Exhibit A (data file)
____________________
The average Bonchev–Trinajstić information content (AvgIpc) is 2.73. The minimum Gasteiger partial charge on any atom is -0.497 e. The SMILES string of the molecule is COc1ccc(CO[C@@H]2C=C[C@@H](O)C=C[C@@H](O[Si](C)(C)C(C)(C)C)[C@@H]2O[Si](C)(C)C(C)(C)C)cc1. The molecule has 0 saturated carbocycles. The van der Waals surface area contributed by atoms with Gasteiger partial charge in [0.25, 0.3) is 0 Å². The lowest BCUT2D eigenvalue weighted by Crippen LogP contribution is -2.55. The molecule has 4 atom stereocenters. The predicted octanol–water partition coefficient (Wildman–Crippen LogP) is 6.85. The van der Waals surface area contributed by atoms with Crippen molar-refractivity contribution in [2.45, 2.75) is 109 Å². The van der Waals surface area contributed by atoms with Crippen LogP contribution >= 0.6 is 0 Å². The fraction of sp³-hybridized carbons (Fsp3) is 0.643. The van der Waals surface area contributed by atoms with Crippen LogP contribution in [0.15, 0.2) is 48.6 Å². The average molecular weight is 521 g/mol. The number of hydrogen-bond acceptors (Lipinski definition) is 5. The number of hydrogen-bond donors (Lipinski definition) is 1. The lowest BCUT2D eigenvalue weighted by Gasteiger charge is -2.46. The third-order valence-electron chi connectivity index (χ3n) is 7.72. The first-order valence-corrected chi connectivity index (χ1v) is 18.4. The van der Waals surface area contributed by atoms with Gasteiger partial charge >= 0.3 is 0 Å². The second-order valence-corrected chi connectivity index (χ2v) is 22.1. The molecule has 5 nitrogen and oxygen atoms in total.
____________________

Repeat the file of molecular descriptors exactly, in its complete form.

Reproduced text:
The average Bonchev–Trinajstić information content (AvgIpc) is 2.73. The minimum Gasteiger partial charge on any atom is -0.497 e. The SMILES string of the molecule is COc1ccc(CO[C@@H]2C=C[C@@H](O)C=C[C@@H](O[Si](C)(C)C(C)(C)C)[C@@H]2O[Si](C)(C)C(C)(C)C)cc1. The molecule has 0 saturated carbocycles. The van der Waals surface area contributed by atoms with Gasteiger partial charge in [0.25, 0.3) is 0 Å². The lowest BCUT2D eigenvalue weighted by Crippen LogP contribution is -2.55. The molecule has 4 atom stereocenters. The predicted octanol–water partition coefficient (Wildman–Crippen LogP) is 6.85. The van der Waals surface area contributed by atoms with Crippen molar-refractivity contribution in [2.45, 2.75) is 109 Å². The van der Waals surface area contributed by atoms with Crippen LogP contribution >= 0.6 is 0 Å². The fraction of sp³-hybridized carbons (Fsp3) is 0.643. The van der Waals surface area contributed by atoms with Crippen LogP contribution in [0.15, 0.2) is 48.6 Å². The average molecular weight is 521 g/mol. The number of hydrogen-bond acceptors (Lipinski definition) is 5. The number of hydrogen-bond donors (Lipinski definition) is 1. The lowest BCUT2D eigenvalue weighted by Gasteiger charge is -2.46. The third-order valence-electron chi connectivity index (χ3n) is 7.72. The first-order valence-corrected chi connectivity index (χ1v) is 18.4. The van der Waals surface area contributed by atoms with Gasteiger partial charge >= 0.3 is 0 Å². The second-order valence-corrected chi connectivity index (χ2v) is 22.1. The molecule has 5 nitrogen and oxygen atoms in total.